This month Josef Prchal, MD, discusses the significance of JAK2-positive test results in a healthy patient.
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Another clinician ordered a JAK2 test on a patient for unclear reasons. It was positive. The patient’s counts are normal, and there are no thromboembolic events. What is the significance of this? Should anything be done?
Our knowledge of clonal hematopoiesis of indeterminate potential (CHIP) is still evolving. However, we are gaining more data due to the increasing number of persons undergoing DNA evaluation by whole genome sequencing. These evaluations of their germline DNA have also revealed the presence of acquired somatic mutations, such as JAK2, DNMTA3A and TET genes. These mutations were previously thought to be specific for and diagnostic of myeloid malignancies, as they were originally found in patients with morphological, laboratory, and clinical evidence of myeloid malignancies. However, more recently, these mutations have been found by chance in otherwise-healthy people with normal laboratory and clinical findings; indeed, this patient was one of these.
Our knowledge of this entity indicates that some of the patients with JAK2V617F or TET2 mutations who have no clinical evidence of myeloproliferative neoplasm (MPN) on presentation never develop MPN, but some of them do. These patients have an increased risk of cardiovascular disease. Current evidence suggests that there may be a common pathophysiology between cardiovascular disease and MPN; indeed, both of them are associated with augmentation of inflammation. Animal studies also demonstrate that the presence or introduction of these CHIP somatic mutations also increases risk of cardiovascular disease.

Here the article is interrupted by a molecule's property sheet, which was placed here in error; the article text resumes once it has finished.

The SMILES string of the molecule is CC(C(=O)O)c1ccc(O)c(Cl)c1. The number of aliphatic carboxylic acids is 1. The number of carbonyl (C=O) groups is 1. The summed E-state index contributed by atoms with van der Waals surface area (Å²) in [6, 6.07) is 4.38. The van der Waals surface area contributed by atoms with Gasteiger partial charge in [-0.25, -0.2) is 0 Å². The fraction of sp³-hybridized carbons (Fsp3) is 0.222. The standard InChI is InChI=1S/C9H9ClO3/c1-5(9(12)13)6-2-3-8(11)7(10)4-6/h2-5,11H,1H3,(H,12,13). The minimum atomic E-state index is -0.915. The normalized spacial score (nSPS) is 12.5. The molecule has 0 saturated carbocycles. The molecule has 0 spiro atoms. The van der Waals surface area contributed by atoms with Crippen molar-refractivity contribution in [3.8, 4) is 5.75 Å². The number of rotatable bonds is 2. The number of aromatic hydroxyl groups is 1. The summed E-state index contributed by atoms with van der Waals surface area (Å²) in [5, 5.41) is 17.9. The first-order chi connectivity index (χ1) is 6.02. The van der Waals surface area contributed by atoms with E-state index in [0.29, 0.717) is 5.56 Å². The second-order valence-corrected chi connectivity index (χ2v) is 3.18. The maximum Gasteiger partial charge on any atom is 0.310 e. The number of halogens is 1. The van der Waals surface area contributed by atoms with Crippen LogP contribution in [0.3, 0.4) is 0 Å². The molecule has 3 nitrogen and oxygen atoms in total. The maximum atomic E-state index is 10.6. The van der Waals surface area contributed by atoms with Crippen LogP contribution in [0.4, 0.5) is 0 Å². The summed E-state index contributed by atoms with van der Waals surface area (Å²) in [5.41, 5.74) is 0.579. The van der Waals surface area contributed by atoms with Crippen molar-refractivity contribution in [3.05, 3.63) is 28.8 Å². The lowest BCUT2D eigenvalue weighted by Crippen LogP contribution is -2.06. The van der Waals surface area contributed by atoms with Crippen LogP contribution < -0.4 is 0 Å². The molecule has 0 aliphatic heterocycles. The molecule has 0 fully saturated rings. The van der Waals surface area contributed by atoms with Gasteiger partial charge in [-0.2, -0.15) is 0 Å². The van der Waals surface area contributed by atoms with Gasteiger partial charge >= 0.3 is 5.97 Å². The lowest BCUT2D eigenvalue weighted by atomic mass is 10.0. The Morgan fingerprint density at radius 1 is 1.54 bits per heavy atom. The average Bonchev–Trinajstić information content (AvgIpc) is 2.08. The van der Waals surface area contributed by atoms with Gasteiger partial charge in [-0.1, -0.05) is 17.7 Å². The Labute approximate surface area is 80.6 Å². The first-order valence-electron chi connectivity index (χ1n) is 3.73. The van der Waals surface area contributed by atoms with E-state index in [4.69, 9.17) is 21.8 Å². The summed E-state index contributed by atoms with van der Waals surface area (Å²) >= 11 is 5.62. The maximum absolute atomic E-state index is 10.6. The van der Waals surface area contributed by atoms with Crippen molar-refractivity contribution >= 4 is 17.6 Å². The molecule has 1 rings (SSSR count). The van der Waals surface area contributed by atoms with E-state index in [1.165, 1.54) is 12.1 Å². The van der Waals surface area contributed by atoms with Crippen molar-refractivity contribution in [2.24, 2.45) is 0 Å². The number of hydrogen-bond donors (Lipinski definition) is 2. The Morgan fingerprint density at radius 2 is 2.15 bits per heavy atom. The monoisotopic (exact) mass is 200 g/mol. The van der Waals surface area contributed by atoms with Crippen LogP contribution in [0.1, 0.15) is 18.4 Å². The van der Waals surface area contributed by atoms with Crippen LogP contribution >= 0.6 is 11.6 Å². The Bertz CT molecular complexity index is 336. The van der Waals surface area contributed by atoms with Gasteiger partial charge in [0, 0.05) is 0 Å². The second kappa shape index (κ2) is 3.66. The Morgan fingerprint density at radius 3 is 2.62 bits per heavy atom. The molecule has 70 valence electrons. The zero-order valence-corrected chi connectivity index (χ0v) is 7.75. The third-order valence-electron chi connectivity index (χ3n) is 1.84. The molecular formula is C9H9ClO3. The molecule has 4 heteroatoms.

No immediate treatment is needed, but follow-up is advised. Whether the CHIP mutations are also associated with an increased family prevalence of these mutations is not clear. The MPNs characterized by JAK2, CALR, and cMPL mutations are associated with increased risk of MPNs in other family members. While these are acquired mutations, there must be some yet-to-be defined family predisposition to acquire these somatic mutations and it remains to be established if that is also true for CHIP mutations.
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NEXT MONTH'S CLINICAL DILEMMA
I have a 42-year-old female patient who has had very low B12 levels for at least a decade. This is the first time she has seen a hematologist. She does not have persistent anemia or red cell macrocytosis. She has no neurologic symptoms. Her methylmalonic acid levels and B12-binding capacity have been normal. She has had a lot of gastrointestinal issues and, at various times, small bowel Crohn disease as well as small intestine bacterial overgrowth, which have required therapy. At this time, she is not on any treatment other than dietary restrictions and desipramine. Serology for pernicious anemia and bowel biopsies looking for celiac disease have been normal.
In the past her B12 level has increased moderately when given supplementation, but she does not tolerate parenteral, oral, or nasal supplementation so stopped them. As far as she knows, there is no family history of B12 issues. My best guess is that she has some form of B12-binding protein abnormality that is not of any functional consequence. I tried to find a way to assay for transcobalamin 1 but have not had success. Any suggestions regarding further testing, if needed, or management are welcomed.
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